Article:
Depending on who you ask, Macau could be in dire trouble or primed for a new round of growth. A sharp drop in gaming revenue over the past year makes the dire predictions easy to make and many analysts and investors have become bearish on the region. Complicating matters, Galaxy recently opened Phase 2 of its resort on Cotai and five more resorts in the next two years will add more supply to the market.
But there are still investors bullish on Macau. Las Vegas Sands' (NYSE:LVS) CEO Sheldon Adelson leads the Macau bulls, recently touting new resorts coming to the Cotai region saying, "Supply will create the demand." Business Insider writer Linette Lopez wrote that that comment alone showed his "Macau delusion," but it may not be as crazy as it seems. Here are a few things we should look at in Macau and why new casinos may not be as they might seem for existing resorts.
Macau is two very distinct markets
In Macau there are very big differences between what they call VIP players and the mass market. VIPs in Macau usually come with junkets, who provide a line of credit and actually have their own gaming rooms within a casino. They take care of the VIPs and for their service they take a cut of their losses. They're also the ones who make it possible to launder money out of China, something I wrote about here, which is one reason why VIPs have been crushed by a corruption crackdown in Mainland China.
The mass market in Macau is more like gambling is in Las Vegas. People come to town for a day or two with pockets full of cash and they play games of chance and more than likely lose a big chunk to the casino.
The difference is important when looking at trends in Macau. VIP play has been crushed over the past year while mass market gaming play has fallen less and is now at levels we saw as recently as mid-2013.
The 29% decline in first quarter mass market play is big, but it's not as big as the 42% decline in VIP play. Another reason this is important is because mass market players are three times as profitable to the casino because they don't have to pay the same kickbacks or incentives to junkets.
Supply does bring demand ... sort of
Sheldon Adelson's comment that supply creates demand may not quite be correct in the literal sense. What he means is that a critical mass of resorts will attract more visitors to Macau, potentially even more than the number of rooms added. It's a one plus one equals more than two kind of idea.
You can see this concept at work in Las Vegas. The draw to The Strip isn't a single resort, it's the mass of resorts that are in one location. It would take weeks to explore every venue at every resort on The Strip and that's a big part of the region's excitement.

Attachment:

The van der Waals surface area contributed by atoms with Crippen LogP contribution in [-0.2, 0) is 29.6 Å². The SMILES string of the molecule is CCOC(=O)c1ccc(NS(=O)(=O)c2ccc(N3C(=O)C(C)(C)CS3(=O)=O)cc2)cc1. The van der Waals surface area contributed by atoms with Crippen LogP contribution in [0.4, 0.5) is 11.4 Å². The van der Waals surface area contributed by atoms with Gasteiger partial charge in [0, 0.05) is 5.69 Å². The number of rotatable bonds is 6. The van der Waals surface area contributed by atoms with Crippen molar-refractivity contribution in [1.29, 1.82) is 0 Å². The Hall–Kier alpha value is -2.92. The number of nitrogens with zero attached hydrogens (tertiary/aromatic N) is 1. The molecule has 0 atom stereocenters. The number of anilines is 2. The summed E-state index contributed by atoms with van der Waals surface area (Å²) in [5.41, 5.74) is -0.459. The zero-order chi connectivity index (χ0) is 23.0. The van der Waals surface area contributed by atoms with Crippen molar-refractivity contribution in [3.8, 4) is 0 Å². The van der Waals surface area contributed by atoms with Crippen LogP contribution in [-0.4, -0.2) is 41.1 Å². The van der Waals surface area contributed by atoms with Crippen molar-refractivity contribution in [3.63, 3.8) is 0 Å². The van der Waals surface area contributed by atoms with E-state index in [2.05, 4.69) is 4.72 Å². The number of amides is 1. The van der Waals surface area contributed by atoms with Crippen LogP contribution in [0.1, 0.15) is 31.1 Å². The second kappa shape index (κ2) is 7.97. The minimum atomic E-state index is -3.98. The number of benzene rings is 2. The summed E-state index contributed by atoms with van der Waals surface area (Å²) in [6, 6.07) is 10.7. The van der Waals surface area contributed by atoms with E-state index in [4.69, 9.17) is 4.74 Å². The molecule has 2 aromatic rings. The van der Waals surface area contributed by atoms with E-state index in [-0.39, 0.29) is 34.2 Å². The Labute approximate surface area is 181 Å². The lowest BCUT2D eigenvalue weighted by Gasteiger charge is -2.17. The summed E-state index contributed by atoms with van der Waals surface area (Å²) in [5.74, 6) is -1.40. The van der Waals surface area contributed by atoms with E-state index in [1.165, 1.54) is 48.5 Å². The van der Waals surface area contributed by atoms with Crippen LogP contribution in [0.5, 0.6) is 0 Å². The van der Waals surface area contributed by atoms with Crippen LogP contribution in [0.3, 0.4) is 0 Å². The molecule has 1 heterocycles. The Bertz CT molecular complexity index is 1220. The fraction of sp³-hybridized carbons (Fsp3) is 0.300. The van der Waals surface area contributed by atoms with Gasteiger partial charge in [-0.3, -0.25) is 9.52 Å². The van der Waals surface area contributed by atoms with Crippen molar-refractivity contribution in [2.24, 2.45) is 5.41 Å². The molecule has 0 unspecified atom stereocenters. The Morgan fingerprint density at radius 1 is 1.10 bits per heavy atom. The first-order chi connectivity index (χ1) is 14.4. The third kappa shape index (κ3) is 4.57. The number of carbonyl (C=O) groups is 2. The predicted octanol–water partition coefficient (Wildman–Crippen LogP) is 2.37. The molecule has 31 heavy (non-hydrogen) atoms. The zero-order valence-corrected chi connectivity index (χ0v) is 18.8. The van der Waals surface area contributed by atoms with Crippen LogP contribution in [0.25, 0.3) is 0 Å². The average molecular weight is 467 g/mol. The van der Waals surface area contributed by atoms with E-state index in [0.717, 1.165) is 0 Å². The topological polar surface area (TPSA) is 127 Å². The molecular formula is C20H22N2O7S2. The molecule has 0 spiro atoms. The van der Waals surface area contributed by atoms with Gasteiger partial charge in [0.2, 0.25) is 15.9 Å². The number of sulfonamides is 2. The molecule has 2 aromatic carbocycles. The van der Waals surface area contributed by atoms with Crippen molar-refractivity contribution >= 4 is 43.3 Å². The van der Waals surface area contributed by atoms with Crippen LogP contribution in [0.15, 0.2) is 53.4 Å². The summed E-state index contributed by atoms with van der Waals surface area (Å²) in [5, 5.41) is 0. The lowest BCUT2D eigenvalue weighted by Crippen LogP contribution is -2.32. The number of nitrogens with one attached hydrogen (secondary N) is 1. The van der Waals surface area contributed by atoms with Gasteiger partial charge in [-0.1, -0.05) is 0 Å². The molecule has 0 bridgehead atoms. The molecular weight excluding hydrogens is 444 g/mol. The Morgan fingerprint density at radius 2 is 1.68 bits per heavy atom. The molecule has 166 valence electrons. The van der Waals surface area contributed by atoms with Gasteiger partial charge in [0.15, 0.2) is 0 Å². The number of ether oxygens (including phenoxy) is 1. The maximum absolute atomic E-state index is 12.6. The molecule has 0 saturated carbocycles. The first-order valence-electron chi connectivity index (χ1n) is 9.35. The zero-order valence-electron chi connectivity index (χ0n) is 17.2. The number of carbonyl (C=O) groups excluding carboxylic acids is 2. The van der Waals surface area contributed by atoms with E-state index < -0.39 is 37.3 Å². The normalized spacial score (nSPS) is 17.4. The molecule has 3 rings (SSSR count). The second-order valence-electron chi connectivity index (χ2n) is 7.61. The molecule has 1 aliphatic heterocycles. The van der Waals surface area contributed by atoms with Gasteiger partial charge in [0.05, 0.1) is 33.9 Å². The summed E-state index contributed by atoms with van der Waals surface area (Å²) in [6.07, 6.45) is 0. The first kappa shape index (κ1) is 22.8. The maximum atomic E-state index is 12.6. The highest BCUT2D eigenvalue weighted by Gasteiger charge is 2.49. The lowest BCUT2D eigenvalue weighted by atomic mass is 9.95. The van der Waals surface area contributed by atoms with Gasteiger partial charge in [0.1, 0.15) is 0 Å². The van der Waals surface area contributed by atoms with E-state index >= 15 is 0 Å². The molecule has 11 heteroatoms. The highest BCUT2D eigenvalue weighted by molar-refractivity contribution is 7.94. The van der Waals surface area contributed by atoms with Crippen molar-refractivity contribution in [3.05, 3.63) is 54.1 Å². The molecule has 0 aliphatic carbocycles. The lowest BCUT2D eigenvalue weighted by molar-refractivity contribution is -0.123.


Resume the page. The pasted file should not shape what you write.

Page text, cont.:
In Macau, Adelson built The Venetian Macau and it was a lonely resort on the Cotai Strip less than a decade ago. Today, Melco Crown (NASDAQ:MLCO) is there, Galaxy has a resort, and Las Vegas Sands has built two more resorts. But it's additions from Wynn Resorts (NASDAQ:WYNN), MGM Resorts (NYSE:MGM), SJM, an addition from Galaxy, as well as new properties from Las Vegas Sands and Melco Crown that will create a critical mass. That's when the Cotai region will be the draw the Las Vegas Strip is in the U.S.
At least that's the theory.
Macau will be all right
Analysts are rushing to try and guess what will happen to gaming stocks based on a week or a month's data, which is a fool's errand. Long-term, the region is still an incredibly important entertainment region for China and more than a billion people live within easy travel distance of the city. That will keep Macau's casinos busy, even if they're not printing money as quickly as they were a year ago.
Long-term, the industry will be fine and building more resorts will improve the draw for travelers from around the world. It may be a rough year or two for gaming investors but that's what happens when the hot streak the industry has been on comes to an end.
Travis Hoium owns shares of Apple and Wynn Resorts, Limited. The Motley Fool recommends Apple. The Motley Fool owns shares of Apple. Try any of our Foolish newsletter services free for 30 days. We Fools may not all hold the same opinions, but we all believe that considering a diverse range of insights makes us better investors. The Motley Fool has a disclosure policy.
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